Yesterday, I finally reached 100 word doc pages. Yes, this might not sound like a lot, but for me, it really is. My first draft is now 65,000+ words with 12 completed chapters.
So why is this titled “Perfecting Imperfect Pacing,” you ask? I think there’s an art to pacing a story correctly. Everyone’s read that one book that just dragged until the very end, when suddenly everything was revealed and resolved far too quickly for the reader to actually process what happened. Then there are the stories that jump into everything too quickly and it feels like we, the readers, are dropped into the middle of a battlefield in use without a clue as to who is fighting or why.
Have I perfected this art form? Heavens, no! Have I gotten close? Not at all. When I warned my guinea pig (the person who is reading each chapter as I finish so I can gauge her reactions and understand any mis-translations between writer/reader) that the beginning dragged, it does so intentionally. I think that writing in first person p.o.v. is cheating a bit because the reader finds things out only as the character does. A character, just like any person, can go through weeks, months, even years without a single damn thing of interest happening. So I started my novel off in the middle of a dry-spell for interesting events. Everything moves slowly – so slowly that it’s frustrating for me to look back on – but it was necessary. To me, that’s perfect pacing. It’s unbearably slow, then there’s a definite turning point when the gears of interest begin to turn against each other, and now? Now, I am in the post-major-event writing scene where my two main characters finally confront each other after they’ve settled from all of the shit that they experienced together.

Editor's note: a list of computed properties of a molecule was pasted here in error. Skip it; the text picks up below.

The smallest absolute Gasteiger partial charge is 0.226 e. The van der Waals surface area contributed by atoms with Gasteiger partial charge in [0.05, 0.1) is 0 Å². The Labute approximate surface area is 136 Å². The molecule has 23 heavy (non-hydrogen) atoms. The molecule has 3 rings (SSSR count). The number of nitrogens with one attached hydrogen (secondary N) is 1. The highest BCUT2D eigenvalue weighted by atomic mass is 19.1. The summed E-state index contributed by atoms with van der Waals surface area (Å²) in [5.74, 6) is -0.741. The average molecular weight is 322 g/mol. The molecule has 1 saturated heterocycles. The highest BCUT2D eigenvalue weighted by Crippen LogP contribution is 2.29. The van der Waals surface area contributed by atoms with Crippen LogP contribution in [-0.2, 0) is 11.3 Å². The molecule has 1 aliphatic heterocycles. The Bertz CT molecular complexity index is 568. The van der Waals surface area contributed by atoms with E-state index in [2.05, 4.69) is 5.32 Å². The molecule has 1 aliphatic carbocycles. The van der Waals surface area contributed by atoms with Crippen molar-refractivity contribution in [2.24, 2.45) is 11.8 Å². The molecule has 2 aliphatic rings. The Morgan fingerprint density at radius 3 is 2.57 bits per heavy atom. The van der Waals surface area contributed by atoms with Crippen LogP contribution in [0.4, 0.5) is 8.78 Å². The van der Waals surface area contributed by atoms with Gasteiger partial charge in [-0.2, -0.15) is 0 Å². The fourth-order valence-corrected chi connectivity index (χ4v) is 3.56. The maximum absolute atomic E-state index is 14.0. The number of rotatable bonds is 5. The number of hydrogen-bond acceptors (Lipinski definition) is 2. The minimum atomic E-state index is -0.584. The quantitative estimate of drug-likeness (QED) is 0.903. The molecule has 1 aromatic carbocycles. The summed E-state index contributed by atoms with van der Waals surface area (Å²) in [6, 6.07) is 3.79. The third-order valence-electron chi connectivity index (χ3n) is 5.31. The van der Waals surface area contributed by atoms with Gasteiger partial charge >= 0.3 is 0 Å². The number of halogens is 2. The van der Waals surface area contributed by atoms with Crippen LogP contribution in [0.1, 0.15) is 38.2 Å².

So, I’ll say it again: to me, this is the perfect pacing because this is just how my main character’s story went. It felt like I couldn’t rush things along to speed up the process of ending her dry-spell because it wasn’t my place to interfere. This is her story; I’m merely writing it for her. I’m sure that if it’s published, many readers will set the book down in the middle because it seems like nothing has happened, but everything that happens in the beginning is important in the end. Patience is not a virtue of mine as a reader, but it’s becoming one of mine as a writer.
For all the other writers who are worrying about whether their novels are going too fast or too slow, I know how you feel. I live in constant fear that readers won’t like it because of pacing issues. But don’t worry about it. If your imperfect pacing was intentional and not just an unhappy accident, then you should have nothing to worry about. There may be readers who don’t like it, but there will be others who understand your reasons without you even having to explain them. Just as there were books with imperfect pacing that I hated, there were also several that I loved. They built suspense. They made me wonder. They dragged me in because they gave me so little and left me begging for more.
There’s no such thing as perfect pacing. Everyone wants something different. I’m 3/4 into my novel and I barely wrote the meat of it. Am I worried about how readers will react? Of course. I think I’d be a bad writer if I wrote for entirely selfish reasons without considering others. However, ultimately, your manuscript is your own and you should stay true to your choices, whether or not they’ll be accepted with open arms by the majority.
[Note: Old screenshot from a while ago, so the page count is incorrect.]